Ashwagandha (Withania somnifera) is an herb commonly used in ayurveda (the traditional medicine of India). Although it's not botanically related to ginseng, ashwagandha is often called "Indian ginseng" due to its supposedly rejuvenating effects.
Health Benefits of Ashwagandha
Research on ashwagandha is limited, but several studies have shown that the herb may be useful in addressing the following health problems:
For a 2008 study, scientists tested ashwagandha's effects on human cartilage and found that the herb may help protect against inflammation and cartilage damage associated with osteoarthritis.
See other Natural Remedies for Osteoarthritis.
In an animal-based study published in 2000, researchers found that ashwagandha had an anti-anxiety effect similar to that of lorazepam (a medication used to treat anxiety disorders). The herb also appeared to ease depression.
3) Type 2 DiabetesAshwagandha may help normalize high blood sugar and improve insulin sensitivity, according to preliminary, animal-based research published in 2008.
Get the scoop on other Natural Remedies for Diabetes.
In a 2003 study, tests on human tumor cell lines revealed that ashwagandha may slow the growth of lung, breast, and colon cancer cells.
Published in 2007, another study on human cells shows that ashwagandha may inhibit tumor growth without harming normal cells.
See my other articles on Natural Approaches to Cancer.
Why Do People Use Ashwagandha?
Ashwagandha is regarded as an adaptogen (a type of herb said to strengthen your resistance to stress while enhancing your energy). Often used to boost the immune system after an illness, ashwagandha is also included in formulations that aim to treat these conditions:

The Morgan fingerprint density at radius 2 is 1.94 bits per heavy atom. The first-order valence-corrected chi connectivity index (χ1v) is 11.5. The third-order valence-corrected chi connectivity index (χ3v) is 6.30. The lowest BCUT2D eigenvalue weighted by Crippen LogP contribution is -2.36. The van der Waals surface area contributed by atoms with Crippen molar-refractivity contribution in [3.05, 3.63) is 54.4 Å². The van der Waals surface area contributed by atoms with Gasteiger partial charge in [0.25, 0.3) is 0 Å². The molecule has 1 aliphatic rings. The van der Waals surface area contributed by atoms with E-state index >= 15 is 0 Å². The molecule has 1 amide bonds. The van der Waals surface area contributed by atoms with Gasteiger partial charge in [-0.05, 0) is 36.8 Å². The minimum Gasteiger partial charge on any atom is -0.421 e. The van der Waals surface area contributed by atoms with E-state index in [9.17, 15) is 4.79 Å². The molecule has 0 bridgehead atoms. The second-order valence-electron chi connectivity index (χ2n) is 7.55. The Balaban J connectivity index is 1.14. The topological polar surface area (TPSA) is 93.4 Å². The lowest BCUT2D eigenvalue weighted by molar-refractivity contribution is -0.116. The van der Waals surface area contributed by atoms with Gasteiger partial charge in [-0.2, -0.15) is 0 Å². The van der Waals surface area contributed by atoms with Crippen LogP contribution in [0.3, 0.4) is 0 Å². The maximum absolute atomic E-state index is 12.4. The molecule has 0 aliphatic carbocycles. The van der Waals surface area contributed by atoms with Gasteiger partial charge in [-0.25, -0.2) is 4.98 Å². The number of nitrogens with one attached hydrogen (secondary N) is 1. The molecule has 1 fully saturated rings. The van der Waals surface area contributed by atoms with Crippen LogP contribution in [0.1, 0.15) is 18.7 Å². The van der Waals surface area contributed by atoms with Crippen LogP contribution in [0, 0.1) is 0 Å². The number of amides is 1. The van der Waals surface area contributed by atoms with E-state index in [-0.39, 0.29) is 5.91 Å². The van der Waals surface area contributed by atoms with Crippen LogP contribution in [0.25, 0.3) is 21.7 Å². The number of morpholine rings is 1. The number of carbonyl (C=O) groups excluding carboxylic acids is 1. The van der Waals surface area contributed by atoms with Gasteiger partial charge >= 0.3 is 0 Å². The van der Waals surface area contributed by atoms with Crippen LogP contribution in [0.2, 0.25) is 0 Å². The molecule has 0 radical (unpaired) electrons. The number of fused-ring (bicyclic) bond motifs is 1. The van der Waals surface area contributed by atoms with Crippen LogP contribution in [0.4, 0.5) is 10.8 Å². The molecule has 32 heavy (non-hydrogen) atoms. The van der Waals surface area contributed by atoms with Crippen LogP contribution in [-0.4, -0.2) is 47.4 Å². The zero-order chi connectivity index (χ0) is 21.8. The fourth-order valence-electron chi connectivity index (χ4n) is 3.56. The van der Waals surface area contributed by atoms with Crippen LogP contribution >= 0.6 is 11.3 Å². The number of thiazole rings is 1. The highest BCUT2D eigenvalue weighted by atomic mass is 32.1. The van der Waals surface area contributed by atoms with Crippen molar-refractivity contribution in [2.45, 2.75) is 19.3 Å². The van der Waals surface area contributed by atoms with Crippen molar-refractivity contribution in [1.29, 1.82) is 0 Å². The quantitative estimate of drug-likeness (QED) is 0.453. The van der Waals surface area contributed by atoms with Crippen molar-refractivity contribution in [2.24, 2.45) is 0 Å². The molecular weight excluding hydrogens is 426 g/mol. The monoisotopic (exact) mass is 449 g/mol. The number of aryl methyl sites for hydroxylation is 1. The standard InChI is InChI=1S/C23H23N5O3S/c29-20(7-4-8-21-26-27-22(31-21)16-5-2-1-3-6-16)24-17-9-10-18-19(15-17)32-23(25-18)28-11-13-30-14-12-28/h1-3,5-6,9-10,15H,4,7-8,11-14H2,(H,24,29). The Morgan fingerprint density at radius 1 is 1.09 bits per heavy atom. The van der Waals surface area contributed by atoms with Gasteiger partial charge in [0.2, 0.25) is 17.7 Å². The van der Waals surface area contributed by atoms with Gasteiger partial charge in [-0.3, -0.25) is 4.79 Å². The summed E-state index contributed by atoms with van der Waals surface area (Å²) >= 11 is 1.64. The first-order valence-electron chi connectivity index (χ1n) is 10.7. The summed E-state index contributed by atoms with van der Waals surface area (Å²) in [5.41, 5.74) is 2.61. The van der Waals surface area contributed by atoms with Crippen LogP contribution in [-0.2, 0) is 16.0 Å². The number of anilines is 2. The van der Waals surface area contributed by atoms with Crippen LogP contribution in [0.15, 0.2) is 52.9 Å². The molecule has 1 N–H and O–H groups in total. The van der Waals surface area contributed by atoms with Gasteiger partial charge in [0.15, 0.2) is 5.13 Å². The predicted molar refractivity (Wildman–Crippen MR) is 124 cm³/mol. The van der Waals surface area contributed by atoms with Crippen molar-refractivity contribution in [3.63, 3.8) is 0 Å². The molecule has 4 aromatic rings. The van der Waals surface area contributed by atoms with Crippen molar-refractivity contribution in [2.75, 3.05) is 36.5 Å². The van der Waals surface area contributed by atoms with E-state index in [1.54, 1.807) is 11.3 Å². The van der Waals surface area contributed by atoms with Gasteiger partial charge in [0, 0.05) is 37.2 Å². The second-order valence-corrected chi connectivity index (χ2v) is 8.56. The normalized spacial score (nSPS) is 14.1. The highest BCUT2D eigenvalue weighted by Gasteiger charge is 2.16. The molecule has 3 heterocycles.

How to Use Ashwagandha
Ashwagandha is available in capsules, powders, and tinctures, all of which can be found in many health-food stories and pharmacies specializing in natural remedies. The herb is also commonly featured in adaptogen formulas, which may contain herbs like ginseng and rhodiola.
Although ashwagandha is generally considered safe, the herb may induce abortion when taken in very large doses. Therefore, pregnant women should avoid the use of ashwagandha.
Ashwagandha may also increase the potency of barbiturates (a class of drugs that depresses the central nervous system).
Anwer T, Sharma M, Pillai KK, Iqbal M. "Effect of Withania somnifera on insulin sensitivity in non-insulin-dependent diabetes mellitus rats." Basic & Clinical Pharmacology & Toxicology 2008 102(6):498-503.
Bhattacharya SK, Bhattacharya A, Sairam K, Ghosal S. "Anxiolytic-antidepressant activity of Withania somnifera glycowithanolides: an experimental study." Phytomedicine 2000 7(6):463-9.
Jayaprakasam B, Zhang Y, Seeram NP, Nair MG. "Growth inhibition of human tumor cell lines by withanolides from Withania somnifera leaves." Life Sciences 2003 21;74(1):125-32.
Sumantran VN, Chandwaskar R, Joshi AK, Boddul S, Patwardhan B, Chopra A, Wagh UV. "The relationship between chondroprotective and antiinflammatory effects of Withania somnifera root and glucosamine sulphate on human osteoarthritic cartilage in vitro." Phytotherapy Research 2008 22(10):1342-8.
Widodo N, Kaur K, Shrestha BG, Takagi Y, Ishii T, Wadhwa R, Kaul SC. "Selective killing of cancer cells by leaf extract of Ashwagandha: identification of a tumor-inhibitory factor and the first molecular insights to its effect." Clinical Cancer Research 2007 1;13(7):2298-306.